Excerpted From: Reema Sood, Biases Behind Sexual Assault: A Thirteenth Amendment Solution to Under-Enforcement of the Rape of Black Women, 18 University of Maryland Law Journal of Race, Religion, Gender and Class 405 (Fall, 2018) (221 Footnotes) (Full Document)

ReemaSood.jpegDevaluation of Black women's bodies derives from the long history of slavery in this country. The treatment of Black women, from slavery to the present, ties closely to the systemic tactics of oppression utilized by White slave owners after our country's founding. In removing autonomy and control over Black female slaves' bodies, slave owners ensured that any offspring borne from the rape of a Black slave would become indoctrinated into slavery. Though Congress provided options to remedy the unconscionable, disparate treatment of the races by passing the Thirteenth and Fourteenth Amendments to the Constitution, the broad “badges and incidents” of slavery persist, coloring the treatment of Black women many years after abolition.

Sexual assault deeply affects victims, changing their lives forever. Scholars have written that rape “breaks the spirit, humiliates, tames, [and] produces a docile, deferential, obedient soul.” Rape degrades, oppresses, and instills fear. It does not relent, as the lingering effects of rape remain in a victim's life: “resolution of the trauma is never final; recovery is never complete.” Rape also affects more than just the victim: It ripples out to entire communities. Victims of rape struggle to heal after the trauma and their connected circles of family and friends suffer with them. sexual assault crimes pose a great threat to the safety and well-being of Black women. Police and prosecutors both have significant discretionary powers to investigate these crimes. Unfortunately, implicit, unconscious biases plague our criminal justice system and in turn adversely affect law enforcement's handling of sexual assault crimes. Black women in particular suffer the consequences of law enforcement's discretionary power and have historically been victimized by law enforcement. Crimes against Black women are poorly investigated and sometimes ignored altogether. When police actually attempt to investigate alleged crimes against Black women, they often believe the victims are not credible. Further, the few sexual assault crimes that actually lead to police charges are frequently not pursued by prosecutors. Whether the disparity arises from unconscious or intentional biases, it inflicts harm on Black women by denying them access to justice.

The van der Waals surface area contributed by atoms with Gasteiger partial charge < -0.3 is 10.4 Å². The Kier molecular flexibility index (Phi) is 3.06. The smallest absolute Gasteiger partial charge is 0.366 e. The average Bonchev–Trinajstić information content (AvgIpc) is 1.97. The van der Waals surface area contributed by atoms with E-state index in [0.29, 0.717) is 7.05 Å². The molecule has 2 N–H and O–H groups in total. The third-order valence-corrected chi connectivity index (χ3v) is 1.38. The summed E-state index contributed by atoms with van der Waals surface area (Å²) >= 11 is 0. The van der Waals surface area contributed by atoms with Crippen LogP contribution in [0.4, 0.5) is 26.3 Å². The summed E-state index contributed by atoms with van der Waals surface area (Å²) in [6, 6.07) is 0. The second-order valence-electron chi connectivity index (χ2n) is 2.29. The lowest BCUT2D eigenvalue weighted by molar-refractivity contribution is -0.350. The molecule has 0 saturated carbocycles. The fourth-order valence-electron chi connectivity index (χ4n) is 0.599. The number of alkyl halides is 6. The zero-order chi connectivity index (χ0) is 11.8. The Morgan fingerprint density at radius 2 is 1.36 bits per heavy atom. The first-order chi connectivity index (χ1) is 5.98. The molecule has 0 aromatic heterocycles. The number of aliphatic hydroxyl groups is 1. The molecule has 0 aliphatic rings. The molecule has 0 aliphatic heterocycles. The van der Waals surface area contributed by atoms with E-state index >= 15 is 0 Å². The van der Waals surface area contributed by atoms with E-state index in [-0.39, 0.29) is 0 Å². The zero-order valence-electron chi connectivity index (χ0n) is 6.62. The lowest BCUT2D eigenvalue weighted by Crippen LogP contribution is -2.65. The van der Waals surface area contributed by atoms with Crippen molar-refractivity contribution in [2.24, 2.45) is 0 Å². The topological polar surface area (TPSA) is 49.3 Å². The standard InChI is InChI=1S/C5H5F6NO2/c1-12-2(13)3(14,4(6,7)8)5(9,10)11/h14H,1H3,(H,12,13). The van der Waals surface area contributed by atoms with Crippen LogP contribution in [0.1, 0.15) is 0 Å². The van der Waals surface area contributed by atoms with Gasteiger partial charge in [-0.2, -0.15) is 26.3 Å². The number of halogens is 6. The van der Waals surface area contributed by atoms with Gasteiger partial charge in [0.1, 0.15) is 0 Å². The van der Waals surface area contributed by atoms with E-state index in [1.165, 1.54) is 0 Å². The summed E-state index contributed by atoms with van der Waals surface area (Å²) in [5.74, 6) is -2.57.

Part II traces the history of this country's degradation of Black women's bodies and assesses how historical abuses continue to shape the experiences of Black women with respect to the full enjoyment of their rights as enshrined in the Thirteenth Amendment, the 1866 Civil Rights Act, and 42 U.S.C. § 1981. Part III outlines the Thirteenth Amendment as the best method for addressing oppression and control over Black bodies because of the Amendment's historical grounding and its unburdened status compared to the Fourteenth Amendment. It further connects the Thirteenth Amendment with the history of depriving Black women the fundamental human right to bodily autonomy. Part III-C addresses the seminal Supreme Court decisions that initially limited the viability of Thirteenth Amendment arguments, including the Civil Rights Cases and Plessy v. Ferguson. Part III-D outlines the Amendment's practical implementation and resurrection in the courts, making particular use of the 1968 decision Jones v. Alfred H. Mayer, Co. to show how critical the Amendment can be in the fight to protect the lives, safety, and rights of Black women. Part IV presents potential remedies, including: (1) a call to action for practicing attorneys to implement Thirteenth Amendment arguments and increase their prominence in jurisprudence, (2) options for Congress to create laws intended to resolve discriminatory treatment of sexual violence against Black women, and (3) the option for Black women to seek civil tort actions as a means of redress.

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Black women suffer from sexual violence at a higher rate than White women because of centuries-old racist biases stemming from the institution of slavery, and the United States continues to ignore their struggle. The 34th Congress anticipated the numerous injustices that would outlast emancipation and passed the Thirteenth Amendment and the 1866 Civil Rights Act with the intention of empowering Congress to enact further legislation to protect Black people. The disparate treatment of Black women subjected to sexual violence remains unresolved generations after abolition and requires direct action. Utilizing the Thirteenth Amendment to its true post-Jones potential would force the criminal justice system to make the necessary changes to provide Black women with the security they have long been promised.


J.D. Candidate, 2019, University of Maryland Francis King Carey School of Law.